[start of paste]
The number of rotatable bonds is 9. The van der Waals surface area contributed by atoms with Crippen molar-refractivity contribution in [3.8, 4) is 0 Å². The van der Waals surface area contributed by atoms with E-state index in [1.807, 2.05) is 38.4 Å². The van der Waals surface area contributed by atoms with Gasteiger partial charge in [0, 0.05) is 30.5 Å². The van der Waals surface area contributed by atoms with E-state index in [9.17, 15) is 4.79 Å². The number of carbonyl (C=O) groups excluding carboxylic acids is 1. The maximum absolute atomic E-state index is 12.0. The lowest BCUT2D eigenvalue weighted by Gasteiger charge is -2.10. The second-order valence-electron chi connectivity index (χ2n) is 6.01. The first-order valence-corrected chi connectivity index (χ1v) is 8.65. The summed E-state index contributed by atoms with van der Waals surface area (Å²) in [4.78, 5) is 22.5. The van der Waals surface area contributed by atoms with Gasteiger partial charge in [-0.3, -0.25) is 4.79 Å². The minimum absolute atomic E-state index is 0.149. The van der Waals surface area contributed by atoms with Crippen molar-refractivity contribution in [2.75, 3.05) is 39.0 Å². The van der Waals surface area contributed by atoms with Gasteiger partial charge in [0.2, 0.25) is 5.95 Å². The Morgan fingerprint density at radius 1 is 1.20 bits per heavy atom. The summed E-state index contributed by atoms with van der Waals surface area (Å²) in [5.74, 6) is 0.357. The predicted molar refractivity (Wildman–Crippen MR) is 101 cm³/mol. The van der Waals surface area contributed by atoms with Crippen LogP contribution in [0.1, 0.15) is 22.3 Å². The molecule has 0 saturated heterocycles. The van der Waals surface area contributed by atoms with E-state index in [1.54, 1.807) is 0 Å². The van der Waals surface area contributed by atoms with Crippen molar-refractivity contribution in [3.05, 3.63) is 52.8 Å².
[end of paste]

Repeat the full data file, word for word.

The number of rotatable bonds is 9. The van der Waals surface area contributed by atoms with Crippen molar-refractivity contribution in [3.8, 4) is 0 Å². The van der Waals surface area contributed by atoms with E-state index in [1.807, 2.05) is 38.4 Å². The van der Waals surface area contributed by atoms with Gasteiger partial charge in [0, 0.05) is 30.5 Å². The van der Waals surface area contributed by atoms with E-state index in [9.17, 15) is 4.79 Å². The number of carbonyl (C=O) groups excluding carboxylic acids is 1. The maximum absolute atomic E-state index is 12.0. The lowest BCUT2D eigenvalue weighted by Gasteiger charge is -2.10. The second-order valence-electron chi connectivity index (χ2n) is 6.01. The first-order valence-corrected chi connectivity index (χ1v) is 8.65. The summed E-state index contributed by atoms with van der Waals surface area (Å²) in [4.78, 5) is 22.5. The van der Waals surface area contributed by atoms with Gasteiger partial charge in [-0.3, -0.25) is 4.79 Å². The minimum absolute atomic E-state index is 0.149. The van der Waals surface area contributed by atoms with Crippen molar-refractivity contribution in [2.75, 3.05) is 39.0 Å². The van der Waals surface area contributed by atoms with Gasteiger partial charge in [0.2, 0.25) is 5.95 Å². The Morgan fingerprint density at radius 1 is 1.20 bits per heavy atom. The summed E-state index contributed by atoms with van der Waals surface area (Å²) in [5.74, 6) is 0.357. The predicted molar refractivity (Wildman–Crippen MR) is 101 cm³/mol. The van der Waals surface area contributed by atoms with Crippen LogP contribution in [0.1, 0.15) is 22.3 Å². The molecule has 0 saturated heterocycles. The van der Waals surface area contributed by atoms with E-state index in [1.54, 1.807) is 0 Å². The van der Waals surface area contributed by atoms with Crippen molar-refractivity contribution in [3.05, 3.63) is 52.8 Å².